[0164] Additional reference is now made to FIG. 7, which is a simplified block diagram illustration of selected elements of the telephone entertainment system of FIG. 6, constructed and operative in accordance with a preferred embodiment of the present invention. In FIG. 7, speech/voice layer 602 (FIG. 6) is shown including a VoiceXML interpreter 700, such as VWS 1.3, commercially available from Nuance Corporation, and a CallControl and Telephony MiddleWare component 702, such as a Nuance's Rec Client, which accesses an audio cache 704 via an HTTP interface 706, such as an Apache HTTPD application. An ASR module 708, such as Nuance's Rec Server, provides speech/voice layer 602 with automatic speech recognition. A telephony interface 716 preferably includes standard hardware and/or software, such as is commercially available from Intel Corporation, NMS Communications, or VocalTec, for interfacing with telephone and/or VoIP networks.

[0165] Presentation layer 610 and game engine layer 624 are both shown installed on an application server 710, such as a J2EE server, while data layer 634 is shown installed on database server 712, such as an Oracle 9i server. Communications between presentation layer 610 and game engine layer 624 may be carried out using Java® beans 714 as Value Objects. Communications between the game engine layer 624 and the data layer 634 may be carried out using Java® beans 715 as Data Objects.

[0166] The ASR processing of caller responses at plot points is preferably done using grammars. Typically, a caller will have a small set of decision choices that he may make at the plot point. Thus, a grammar may be generated that encompasses the spoken language variants for these choices. For example, in the case of the baseball show, the caller may choose a fast ball pitch using any of the following responses: “Fast”, “Fast Ball”, “I wanna Fast Ball”, “Throw a um Fast Ball”. Conventional ASR techniques, such as Finite Grammar Patterns and Stochastic Language Models (N-Gram), may be used in this regard, and multiple languages may be supported using conventional techniques.

[0167] Presentation layer 610, as the interface layer between the game engine and the speech/voice layer, is responsible for all voice-user interface (VUI) flow management, and the generation of the dynamic VoiceXML. Presentation layer 610 may be based on the J2EE JSP Model 2 Architecture. In this model, servlet controller 616 provides the entry point for requests to the system. Servlet controller 616 then interfaces with Java beans 714 for application logic, and then forwards the request to the appropriate JSP.

[0168] The handling of requests and the JSPs are typically defined in an XML file. This file defines:

[0169] Actions

[0170] Actions define the group of tasks and JSPs that the controller will use for a specified request. The action can consist of a pretask, a posttask and a JSP. The action definition may also include a switch statement, which allows the controller to select the nextAction based on a return code of the task.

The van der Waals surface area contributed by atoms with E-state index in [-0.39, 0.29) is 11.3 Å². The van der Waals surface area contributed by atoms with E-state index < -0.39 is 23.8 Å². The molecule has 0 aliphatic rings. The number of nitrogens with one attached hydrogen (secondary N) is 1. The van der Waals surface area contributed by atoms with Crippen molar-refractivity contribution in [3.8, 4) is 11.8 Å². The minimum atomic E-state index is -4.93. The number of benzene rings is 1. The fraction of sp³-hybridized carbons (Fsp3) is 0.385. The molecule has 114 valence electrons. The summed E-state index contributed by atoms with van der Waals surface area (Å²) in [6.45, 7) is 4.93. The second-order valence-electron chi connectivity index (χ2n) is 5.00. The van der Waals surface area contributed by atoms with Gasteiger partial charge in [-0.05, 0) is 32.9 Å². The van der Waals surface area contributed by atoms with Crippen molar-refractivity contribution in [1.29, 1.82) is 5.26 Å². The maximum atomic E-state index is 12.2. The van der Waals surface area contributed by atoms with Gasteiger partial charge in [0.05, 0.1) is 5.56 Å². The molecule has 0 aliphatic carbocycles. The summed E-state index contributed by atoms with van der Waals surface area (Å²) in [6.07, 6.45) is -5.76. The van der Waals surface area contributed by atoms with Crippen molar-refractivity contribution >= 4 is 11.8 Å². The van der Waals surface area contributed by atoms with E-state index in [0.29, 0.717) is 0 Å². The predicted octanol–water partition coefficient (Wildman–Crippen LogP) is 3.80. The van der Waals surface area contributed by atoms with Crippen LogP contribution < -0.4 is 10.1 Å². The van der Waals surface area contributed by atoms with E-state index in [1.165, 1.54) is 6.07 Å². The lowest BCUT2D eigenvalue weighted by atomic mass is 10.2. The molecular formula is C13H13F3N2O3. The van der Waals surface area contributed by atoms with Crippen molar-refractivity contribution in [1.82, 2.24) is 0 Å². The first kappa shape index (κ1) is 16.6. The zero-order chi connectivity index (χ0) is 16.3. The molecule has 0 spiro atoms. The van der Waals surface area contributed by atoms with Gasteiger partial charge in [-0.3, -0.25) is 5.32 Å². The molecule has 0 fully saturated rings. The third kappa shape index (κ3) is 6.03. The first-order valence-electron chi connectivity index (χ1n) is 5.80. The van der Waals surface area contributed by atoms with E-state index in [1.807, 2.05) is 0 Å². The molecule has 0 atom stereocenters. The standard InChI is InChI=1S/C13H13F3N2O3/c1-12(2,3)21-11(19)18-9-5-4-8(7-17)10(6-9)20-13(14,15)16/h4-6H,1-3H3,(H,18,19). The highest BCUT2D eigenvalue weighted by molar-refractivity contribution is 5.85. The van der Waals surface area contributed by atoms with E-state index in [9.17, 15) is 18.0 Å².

[0171] PreTasks

[0172] PreTasks are Java® classes that implement functionality that should be performed before the controller forwards the request to the next JSP.

[0173] PostTasks

[0174] Posttasks are Java® classes that implement functionality that should be performed on a response to the current JSP.

[0175] JSPs

[0176] The JSPs provide templates for building the dynamic VoiceXML.

[0177] Events

[0178] Events define global actions that may be accessed across dialogs. This includes handling global events such as a request for help. The event mechanism is supported through a context stack—which allows presentation layer 610 to manage context.

[0179] Exceptions

[0180] Presentation layer 610 defines actions to handle both run time as well as application exceptions.

[0181] The following is an example of a presentation layer definition XML:

<fluidxml>
 <actions>
<action name=“start”>
<pretask class=“com.zow.dev.StartSoccer”>
<switch>
<branch return=“TIME_IS_UP” nextAction=“end”/>
</switch>
</pretask>
<jsp path=“present.jsp”/>
</action>
<action name=“play”>
<pretask class=“com.zow.dev.PlaySoccer”>
<switch>
<branch return=“INAPPROPRIATE”
nextAction=“inappropriate”/>
<branch return=“TIME_IS_UP” nextAction=“end”/>
</switch>
</pretask>
<jsp path=“present.jsp”/>
</action>
<action name=“inappropriate”>
<jsp path=“inappropriate.jsp”/>
</action>
<action name=“hangup”>
<pretask class=“com.zow.dev.Hangup”/>
<jsp path=“exit.jsp”/>
</action>
<action name=“end”>
<pretask class=“com.zow.dev.EndSoccer”/>
<jsp path=“presentEnd.jsp”/>
</action>
 </actions>
</fluidxml>

[0182] The interface functionality between presentation layer 610 and game engine layer 624 is specified by specific preTasks. The user response at each plot point is handled by a presentation layer task, which then invokes game engine layer 624. Game engine layer 624 uses GDML and game logic to compute the next transition and plot point, and returns all audio prompt, dialog, and grammar information needed by presentation layer 610 to execute the JSP using a Java® Bean. The JSP then provides a template for the dynamic generation of VoiceXML.